International human rights lawyers in western Canada greeted George W. Bush's arrival at an economics summit Thursday by asking a Canadian court to consider a torture complaint by four Guantanamo captives, three of them free and one still held at the U.S. Navy base in southeast Cuba.
The move is part of a global Guantanamo protest effort to ground the man who set up the prison camps in 2002. In February, the former president canceled a plan to speak at a United Israel Appeal gala fundraiser in Geneva ahead of a similar torture complaint.
But Thursday the former president made his latest visit to Canada, apparently unconcerned by a sign-waving protest. He joined fellow former President Bill Clinton at a $599-a-head lunch at the Surrey Regional Economic Summit in suburban Vancouver.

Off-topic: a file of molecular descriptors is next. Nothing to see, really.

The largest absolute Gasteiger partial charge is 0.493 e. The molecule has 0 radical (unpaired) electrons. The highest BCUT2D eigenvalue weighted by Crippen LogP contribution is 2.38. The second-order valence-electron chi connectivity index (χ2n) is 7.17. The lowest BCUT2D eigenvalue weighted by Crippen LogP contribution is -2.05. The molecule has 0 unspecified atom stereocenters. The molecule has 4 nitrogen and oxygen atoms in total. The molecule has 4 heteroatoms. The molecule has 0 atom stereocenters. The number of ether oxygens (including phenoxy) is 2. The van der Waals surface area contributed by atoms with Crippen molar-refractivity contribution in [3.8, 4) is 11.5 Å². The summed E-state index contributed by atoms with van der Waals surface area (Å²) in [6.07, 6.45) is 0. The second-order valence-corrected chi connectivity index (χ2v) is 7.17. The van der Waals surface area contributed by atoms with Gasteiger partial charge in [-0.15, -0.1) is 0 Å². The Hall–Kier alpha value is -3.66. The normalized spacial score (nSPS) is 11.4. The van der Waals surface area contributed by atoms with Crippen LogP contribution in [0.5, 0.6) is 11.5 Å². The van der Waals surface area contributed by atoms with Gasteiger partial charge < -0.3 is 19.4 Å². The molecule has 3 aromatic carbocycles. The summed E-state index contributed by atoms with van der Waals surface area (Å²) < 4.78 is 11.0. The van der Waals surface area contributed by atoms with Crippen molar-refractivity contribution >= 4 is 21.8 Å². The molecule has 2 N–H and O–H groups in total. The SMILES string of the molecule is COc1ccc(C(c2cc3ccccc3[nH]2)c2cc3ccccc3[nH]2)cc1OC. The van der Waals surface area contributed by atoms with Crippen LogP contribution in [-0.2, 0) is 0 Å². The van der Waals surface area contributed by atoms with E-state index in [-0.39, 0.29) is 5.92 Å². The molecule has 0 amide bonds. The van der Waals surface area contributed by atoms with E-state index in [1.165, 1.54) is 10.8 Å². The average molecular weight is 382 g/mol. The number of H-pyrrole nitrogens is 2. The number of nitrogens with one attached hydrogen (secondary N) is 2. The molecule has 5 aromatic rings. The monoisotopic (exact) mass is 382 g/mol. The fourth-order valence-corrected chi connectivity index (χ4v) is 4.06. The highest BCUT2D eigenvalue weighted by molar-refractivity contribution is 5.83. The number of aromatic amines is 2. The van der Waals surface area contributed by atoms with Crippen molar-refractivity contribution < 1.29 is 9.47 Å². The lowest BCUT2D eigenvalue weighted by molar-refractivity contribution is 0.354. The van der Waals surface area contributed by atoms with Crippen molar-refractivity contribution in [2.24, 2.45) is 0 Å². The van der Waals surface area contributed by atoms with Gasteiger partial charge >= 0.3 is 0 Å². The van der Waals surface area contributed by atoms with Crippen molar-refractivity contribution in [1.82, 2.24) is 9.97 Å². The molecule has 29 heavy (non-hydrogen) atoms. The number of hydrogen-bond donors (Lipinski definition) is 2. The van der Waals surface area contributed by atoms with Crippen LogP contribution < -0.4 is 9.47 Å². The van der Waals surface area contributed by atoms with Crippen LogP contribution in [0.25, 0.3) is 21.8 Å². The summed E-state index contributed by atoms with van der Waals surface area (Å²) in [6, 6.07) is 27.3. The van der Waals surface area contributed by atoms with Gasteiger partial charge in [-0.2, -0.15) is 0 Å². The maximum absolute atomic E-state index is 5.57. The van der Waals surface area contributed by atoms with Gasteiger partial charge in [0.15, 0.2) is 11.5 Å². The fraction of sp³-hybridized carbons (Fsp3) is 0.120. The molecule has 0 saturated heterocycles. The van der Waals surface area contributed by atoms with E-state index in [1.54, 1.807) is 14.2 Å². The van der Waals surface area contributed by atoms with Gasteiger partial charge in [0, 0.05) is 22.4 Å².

Matt Eisenbrandt of the Canadian Centre for International Justice filed the four-count complaint that included a proposed 69-page draft indictment on Thursday morning. He got a Jan. 9 hearing date at the British Columbia Provincial Court in Surrey.
TVNL Comment: No one has been held accountable for the crimes of the Bush administration, and surely never will. American 'exceptionalism' permits leaders to kill and maim and torture with impunity. But, of course, they hate us for our freedom. Bill Clinton should be ashamed to appear with Bush. But, then again, he sold out long ago.